by Kathleen Stanley, CDE, RD, LD, MSEd, BC-ADM, MLDE
Diabetes Education Coordinator, Baptist Health Lexington, Lexington, KY
Continuous blood glucose monitoring (CGM) systems have become a growing trend amongst people with diabetes and clinicians. These devices provide real-time data on estimated blood glucose values and are generally prescribed by a provider, purchased by an individual, and set up with blood glucose goal parameters by a clinician. They’re about the size of an Oreo and are generally inserted on the back of the arm and allow the user to see glucose readings on either a smart phone or a handheld device.
With CGMs seen as increasingly effective tools, providers have started using loaner devices. This method shortens the time required to identify glucose trends in individuals they may only see a few times a year. These short-term devices allow providers to prescribe treatments that can be adjusted effectively without the individual having to make a full purchase of the CGM system.
The loaner device itself is applied to an individual by the provider to operate for a certain number of days. However, the individual will not be able to see the readings while wearing the device. The wearer must return it to the provider to have the glucose readings extracted from the device.
I recently called a client to schedule them for a class. When I asked about home blood glucose testing, he said “I don’t need to test, I got that thing you put on your arm from my doctor for 3 days.” He was a man with type 2 diabetes for 6 years who had a rise in his A1C. His comment made me pause.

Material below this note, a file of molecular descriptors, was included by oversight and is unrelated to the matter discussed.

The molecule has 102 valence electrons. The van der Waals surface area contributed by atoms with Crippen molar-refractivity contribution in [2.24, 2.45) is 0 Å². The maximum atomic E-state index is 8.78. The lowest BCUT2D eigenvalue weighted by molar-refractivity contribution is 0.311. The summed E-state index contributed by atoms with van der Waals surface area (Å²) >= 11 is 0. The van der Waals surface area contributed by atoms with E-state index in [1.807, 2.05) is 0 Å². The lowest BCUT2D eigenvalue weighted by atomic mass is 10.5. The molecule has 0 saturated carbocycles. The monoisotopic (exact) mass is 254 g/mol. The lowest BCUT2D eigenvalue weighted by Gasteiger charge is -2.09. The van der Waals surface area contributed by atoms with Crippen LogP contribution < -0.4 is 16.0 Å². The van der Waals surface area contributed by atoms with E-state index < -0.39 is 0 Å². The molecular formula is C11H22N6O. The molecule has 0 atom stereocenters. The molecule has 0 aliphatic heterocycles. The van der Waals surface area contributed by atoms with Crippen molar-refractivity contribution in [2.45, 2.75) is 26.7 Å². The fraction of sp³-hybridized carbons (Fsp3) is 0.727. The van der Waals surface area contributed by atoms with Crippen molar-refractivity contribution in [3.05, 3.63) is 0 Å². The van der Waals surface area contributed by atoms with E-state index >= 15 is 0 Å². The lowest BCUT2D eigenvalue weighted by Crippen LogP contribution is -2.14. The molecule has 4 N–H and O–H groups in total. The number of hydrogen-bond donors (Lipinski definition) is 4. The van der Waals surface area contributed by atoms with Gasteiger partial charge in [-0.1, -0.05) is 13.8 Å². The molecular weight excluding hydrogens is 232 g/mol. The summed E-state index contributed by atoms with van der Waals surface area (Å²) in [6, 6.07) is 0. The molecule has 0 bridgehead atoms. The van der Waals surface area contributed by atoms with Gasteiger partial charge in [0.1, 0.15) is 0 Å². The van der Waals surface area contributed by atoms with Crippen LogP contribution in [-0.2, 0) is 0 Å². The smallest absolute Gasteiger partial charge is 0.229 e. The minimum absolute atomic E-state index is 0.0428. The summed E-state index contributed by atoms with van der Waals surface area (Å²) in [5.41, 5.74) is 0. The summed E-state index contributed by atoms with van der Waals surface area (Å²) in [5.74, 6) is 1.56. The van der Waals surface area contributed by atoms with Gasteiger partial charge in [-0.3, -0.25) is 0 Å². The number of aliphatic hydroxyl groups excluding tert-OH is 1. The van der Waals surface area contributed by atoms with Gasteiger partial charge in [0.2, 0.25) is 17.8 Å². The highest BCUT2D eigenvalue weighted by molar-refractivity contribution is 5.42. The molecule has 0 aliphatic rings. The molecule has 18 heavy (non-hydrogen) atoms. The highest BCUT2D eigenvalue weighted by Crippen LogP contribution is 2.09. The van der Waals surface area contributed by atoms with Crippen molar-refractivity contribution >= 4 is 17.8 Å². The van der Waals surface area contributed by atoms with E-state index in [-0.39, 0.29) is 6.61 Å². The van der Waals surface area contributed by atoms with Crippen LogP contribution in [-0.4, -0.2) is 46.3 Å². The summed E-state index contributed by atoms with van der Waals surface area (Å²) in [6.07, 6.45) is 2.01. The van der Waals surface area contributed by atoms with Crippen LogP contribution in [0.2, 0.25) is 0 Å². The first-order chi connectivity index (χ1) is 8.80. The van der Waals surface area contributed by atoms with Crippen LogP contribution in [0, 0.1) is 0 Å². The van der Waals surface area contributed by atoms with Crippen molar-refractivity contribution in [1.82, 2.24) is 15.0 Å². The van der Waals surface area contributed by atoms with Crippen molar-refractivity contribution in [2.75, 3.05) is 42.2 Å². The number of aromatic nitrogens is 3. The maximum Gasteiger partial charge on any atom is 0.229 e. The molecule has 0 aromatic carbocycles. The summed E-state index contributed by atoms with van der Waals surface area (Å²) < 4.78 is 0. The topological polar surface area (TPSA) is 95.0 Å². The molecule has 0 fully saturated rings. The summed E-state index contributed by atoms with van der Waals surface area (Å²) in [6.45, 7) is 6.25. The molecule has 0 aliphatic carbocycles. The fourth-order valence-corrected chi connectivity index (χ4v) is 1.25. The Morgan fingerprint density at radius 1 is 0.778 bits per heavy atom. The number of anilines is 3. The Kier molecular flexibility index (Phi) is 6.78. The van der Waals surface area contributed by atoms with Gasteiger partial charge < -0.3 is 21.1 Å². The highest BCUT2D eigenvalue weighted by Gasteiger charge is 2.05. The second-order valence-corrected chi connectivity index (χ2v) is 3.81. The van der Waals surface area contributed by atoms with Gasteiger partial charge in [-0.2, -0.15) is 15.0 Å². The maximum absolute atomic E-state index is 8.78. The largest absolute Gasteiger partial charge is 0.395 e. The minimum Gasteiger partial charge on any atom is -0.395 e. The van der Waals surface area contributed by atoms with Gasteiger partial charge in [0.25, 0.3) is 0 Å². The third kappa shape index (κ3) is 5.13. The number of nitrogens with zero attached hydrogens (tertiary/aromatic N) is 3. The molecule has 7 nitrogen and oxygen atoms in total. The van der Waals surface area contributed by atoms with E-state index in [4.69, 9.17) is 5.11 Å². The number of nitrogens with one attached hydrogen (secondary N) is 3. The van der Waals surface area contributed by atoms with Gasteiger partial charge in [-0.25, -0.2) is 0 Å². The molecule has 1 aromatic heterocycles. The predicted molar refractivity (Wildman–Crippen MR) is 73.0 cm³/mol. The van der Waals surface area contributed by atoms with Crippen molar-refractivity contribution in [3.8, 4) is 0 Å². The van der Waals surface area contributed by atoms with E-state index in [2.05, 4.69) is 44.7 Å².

I suppose in the near future, he is 100% right - we will be using alternative testing devices for comfort, convenience, and for the wealth of information they provide. I can still recall teaching clients to check their urine or blood using site-based/color changing test strips - I’m not the only one right? However, this person felt that his 3-day blinded wear was enough information for the next 3 months, until his next visit.
As more providers take advantage of loaner CGM devices, there are several issues that could arise. First, the validity of the devices for short term wear. People with diabetes may go on “best behavior” when being “monitored” which can provide data that doesn’t really help in long term management.
Upon seeing an individual’s numbers, providers may be quick to act on just that information alone, similar to isolating A1C for decision making without considering the many lifestyle issues that exist.
The diabetes education and care specialist can be a valuable resource to providers who are using loaner CGM devices prior to the wear by establishing a baseline self-care assessment and instructing the person on data keeping during the loan (i.e. using a food diary). Even more so, a specialist can help providers with interpretation of the data by sharing feedback about lifestyle factors and decision-making skills. Together, the provider and specialist can make the most of this new technology for better clinical outcomes.
Currently, there is limited evidence-based practice guidelines for loaner CGM device methods. But until these CGM devices are truly continuous,365/24/7, and available for all, we need to keep talking about meters too. For all we know that “thing on my arm” maybe replaced with some other exciting new device. Who knows what technology we will be armed with next?
Want more on CGM? 2019 Educator of the Year Diana Isaacs shares practical tips for interpreting CGM data.
Explore more CGM-related news, journal articles, education and more at danatech.org.